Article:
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Key Afghan insurgents open door to talks

The Haqqani network has agreed to discuss a peace proposal with government-backed mediators.

Fight: Militants led by Jalaluddin Haqqani (shown here in 2001) are blamed for Kabul's worst attacks.

AFP/Newscom/File

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As the Obama administration ponders reaching out to moderate Afghan insurgents, Kabul has opened preliminary negotiations with the country's most dangerous rebel faction, the Al Qaeda-linked Haqqani network.

The group is accused of masterminding some of the most brazen attacks here in recent years, and a deal with them will likely be key to ending the war.

"If the Haqqanis can be drawn into the negotiation process," says Kabul-based political analyst Waheed Muzjda, "it would be a serious sign that the insurgents are open to one day making a deal."

The Haqqani network is one of three major insurgent groups here, along with the Taliban and Hizb-i-Islami-Gulbuddin (HIG). Of these, the Haqqanis have orchestrated the majority of the major suicide bombings in Kabul and have significant influence in the southeastern provinces. The group counts many foreign fighters among its ranks and is much closer to Al Qaeda than the other groups, according to US intelligence officials. This influence tends to make the Haqqanis more extremist than other groups.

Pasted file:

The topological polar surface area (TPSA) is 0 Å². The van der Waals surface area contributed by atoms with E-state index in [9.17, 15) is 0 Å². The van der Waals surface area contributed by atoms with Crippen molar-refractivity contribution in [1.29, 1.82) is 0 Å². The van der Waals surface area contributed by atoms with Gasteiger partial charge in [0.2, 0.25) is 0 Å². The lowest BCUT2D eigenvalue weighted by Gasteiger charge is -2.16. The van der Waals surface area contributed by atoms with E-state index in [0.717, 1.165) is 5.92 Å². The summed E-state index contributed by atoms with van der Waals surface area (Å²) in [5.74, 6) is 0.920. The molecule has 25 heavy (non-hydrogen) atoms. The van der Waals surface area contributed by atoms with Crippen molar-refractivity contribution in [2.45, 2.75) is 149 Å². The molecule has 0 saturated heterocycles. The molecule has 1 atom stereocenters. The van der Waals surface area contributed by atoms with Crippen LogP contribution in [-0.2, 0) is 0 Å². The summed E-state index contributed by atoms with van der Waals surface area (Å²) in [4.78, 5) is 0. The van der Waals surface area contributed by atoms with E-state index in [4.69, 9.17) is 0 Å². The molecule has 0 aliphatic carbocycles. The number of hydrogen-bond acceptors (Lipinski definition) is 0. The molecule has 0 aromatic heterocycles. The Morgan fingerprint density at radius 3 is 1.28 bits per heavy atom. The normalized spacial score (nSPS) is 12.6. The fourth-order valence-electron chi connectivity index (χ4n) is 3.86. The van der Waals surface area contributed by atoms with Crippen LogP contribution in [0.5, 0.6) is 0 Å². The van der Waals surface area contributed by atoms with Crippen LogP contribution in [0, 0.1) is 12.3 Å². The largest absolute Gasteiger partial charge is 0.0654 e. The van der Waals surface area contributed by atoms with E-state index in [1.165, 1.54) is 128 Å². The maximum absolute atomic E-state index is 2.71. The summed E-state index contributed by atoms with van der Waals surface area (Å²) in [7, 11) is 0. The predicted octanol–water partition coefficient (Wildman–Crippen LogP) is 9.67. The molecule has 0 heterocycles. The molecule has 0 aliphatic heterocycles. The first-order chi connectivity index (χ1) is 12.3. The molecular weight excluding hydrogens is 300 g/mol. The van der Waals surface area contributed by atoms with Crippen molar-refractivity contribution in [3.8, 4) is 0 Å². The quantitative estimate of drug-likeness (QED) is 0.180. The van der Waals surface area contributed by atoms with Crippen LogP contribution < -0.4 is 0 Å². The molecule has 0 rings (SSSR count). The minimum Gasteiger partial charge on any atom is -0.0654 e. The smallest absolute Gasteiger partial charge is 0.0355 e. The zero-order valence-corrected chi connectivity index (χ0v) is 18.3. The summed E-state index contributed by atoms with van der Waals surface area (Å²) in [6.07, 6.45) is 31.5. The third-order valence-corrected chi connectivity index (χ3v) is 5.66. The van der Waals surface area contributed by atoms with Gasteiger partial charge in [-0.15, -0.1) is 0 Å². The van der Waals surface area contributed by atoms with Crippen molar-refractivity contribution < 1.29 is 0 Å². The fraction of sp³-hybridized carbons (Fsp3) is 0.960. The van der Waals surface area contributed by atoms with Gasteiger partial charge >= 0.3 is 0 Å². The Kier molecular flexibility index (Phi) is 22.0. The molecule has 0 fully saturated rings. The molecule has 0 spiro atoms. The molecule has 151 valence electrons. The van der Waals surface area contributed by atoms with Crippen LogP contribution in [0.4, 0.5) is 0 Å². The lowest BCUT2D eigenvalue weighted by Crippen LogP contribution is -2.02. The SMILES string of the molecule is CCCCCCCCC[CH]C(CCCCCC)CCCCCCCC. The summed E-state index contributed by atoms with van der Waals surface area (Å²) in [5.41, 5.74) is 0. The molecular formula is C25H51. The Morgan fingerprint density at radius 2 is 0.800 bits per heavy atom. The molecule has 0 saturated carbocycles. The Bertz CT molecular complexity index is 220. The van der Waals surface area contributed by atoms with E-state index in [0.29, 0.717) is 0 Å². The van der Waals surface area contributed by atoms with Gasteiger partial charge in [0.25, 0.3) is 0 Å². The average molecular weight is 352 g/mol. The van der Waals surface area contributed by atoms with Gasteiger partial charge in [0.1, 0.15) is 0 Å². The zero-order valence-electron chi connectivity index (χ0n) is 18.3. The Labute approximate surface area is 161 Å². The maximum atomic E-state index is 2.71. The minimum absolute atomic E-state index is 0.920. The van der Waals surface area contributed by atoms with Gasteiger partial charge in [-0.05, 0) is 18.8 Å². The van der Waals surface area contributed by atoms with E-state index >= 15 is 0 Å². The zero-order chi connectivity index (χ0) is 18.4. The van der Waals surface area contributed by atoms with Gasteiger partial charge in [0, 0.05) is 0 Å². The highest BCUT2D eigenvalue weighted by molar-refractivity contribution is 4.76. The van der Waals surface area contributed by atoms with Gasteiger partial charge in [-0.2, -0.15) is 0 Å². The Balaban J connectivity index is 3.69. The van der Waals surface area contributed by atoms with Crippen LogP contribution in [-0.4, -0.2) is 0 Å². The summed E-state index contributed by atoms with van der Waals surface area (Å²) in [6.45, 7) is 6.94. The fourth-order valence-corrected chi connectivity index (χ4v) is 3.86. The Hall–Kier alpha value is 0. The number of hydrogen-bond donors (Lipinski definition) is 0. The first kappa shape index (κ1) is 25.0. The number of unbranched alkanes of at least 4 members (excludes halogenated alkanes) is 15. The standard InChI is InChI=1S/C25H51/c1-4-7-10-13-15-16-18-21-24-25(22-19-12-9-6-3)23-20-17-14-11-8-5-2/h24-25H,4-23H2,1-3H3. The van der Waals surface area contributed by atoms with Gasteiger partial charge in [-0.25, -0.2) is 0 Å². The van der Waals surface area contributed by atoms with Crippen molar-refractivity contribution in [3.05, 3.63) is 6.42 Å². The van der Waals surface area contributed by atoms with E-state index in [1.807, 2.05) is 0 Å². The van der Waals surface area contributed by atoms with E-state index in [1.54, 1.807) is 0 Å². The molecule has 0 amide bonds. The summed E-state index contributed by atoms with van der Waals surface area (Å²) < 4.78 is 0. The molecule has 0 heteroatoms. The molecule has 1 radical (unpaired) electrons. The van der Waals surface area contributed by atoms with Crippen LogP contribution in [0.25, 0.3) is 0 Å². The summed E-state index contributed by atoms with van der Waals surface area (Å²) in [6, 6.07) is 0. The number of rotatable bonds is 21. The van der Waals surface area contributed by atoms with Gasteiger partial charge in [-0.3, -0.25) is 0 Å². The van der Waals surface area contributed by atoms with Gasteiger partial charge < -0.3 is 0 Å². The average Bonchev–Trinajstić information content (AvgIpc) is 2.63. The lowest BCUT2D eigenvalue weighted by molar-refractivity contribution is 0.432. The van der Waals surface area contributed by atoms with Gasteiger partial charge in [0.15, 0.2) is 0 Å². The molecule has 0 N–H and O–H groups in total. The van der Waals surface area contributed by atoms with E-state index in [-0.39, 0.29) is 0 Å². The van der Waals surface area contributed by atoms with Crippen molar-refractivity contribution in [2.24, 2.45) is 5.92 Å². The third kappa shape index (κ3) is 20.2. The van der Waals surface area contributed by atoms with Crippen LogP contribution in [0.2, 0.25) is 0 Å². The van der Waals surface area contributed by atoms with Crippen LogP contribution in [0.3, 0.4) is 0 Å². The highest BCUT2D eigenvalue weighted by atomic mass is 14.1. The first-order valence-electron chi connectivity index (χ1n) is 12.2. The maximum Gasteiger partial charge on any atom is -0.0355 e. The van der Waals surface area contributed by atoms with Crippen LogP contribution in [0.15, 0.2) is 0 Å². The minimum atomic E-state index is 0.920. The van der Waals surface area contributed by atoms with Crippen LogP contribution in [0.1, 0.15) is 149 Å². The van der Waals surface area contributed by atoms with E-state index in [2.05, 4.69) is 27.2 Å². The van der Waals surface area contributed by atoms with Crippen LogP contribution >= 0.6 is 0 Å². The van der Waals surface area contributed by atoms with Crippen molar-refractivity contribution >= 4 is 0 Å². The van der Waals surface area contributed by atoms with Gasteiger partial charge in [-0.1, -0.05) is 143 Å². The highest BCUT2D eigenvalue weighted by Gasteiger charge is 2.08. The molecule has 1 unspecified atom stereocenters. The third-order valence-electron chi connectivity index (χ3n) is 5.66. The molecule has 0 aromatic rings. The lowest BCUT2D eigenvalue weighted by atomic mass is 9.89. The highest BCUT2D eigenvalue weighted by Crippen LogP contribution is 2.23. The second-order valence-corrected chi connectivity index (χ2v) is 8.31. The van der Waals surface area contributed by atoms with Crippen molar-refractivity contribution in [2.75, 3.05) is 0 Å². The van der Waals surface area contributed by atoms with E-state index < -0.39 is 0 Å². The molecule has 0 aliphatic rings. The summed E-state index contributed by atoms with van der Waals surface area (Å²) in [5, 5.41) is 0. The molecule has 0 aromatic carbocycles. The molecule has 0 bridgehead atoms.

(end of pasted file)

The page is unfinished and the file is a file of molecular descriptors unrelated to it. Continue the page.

Preliminary talks between the Afghan government and various insurgent groups have been taking place for months. In September, government officials and a group of former Taliban members met in Mecca. The former Taliban agreed to act as intermediaries between government and the insurgents, and met regularly with government representatives in Afghanistan and in Dubai, the United Arab Emirates.

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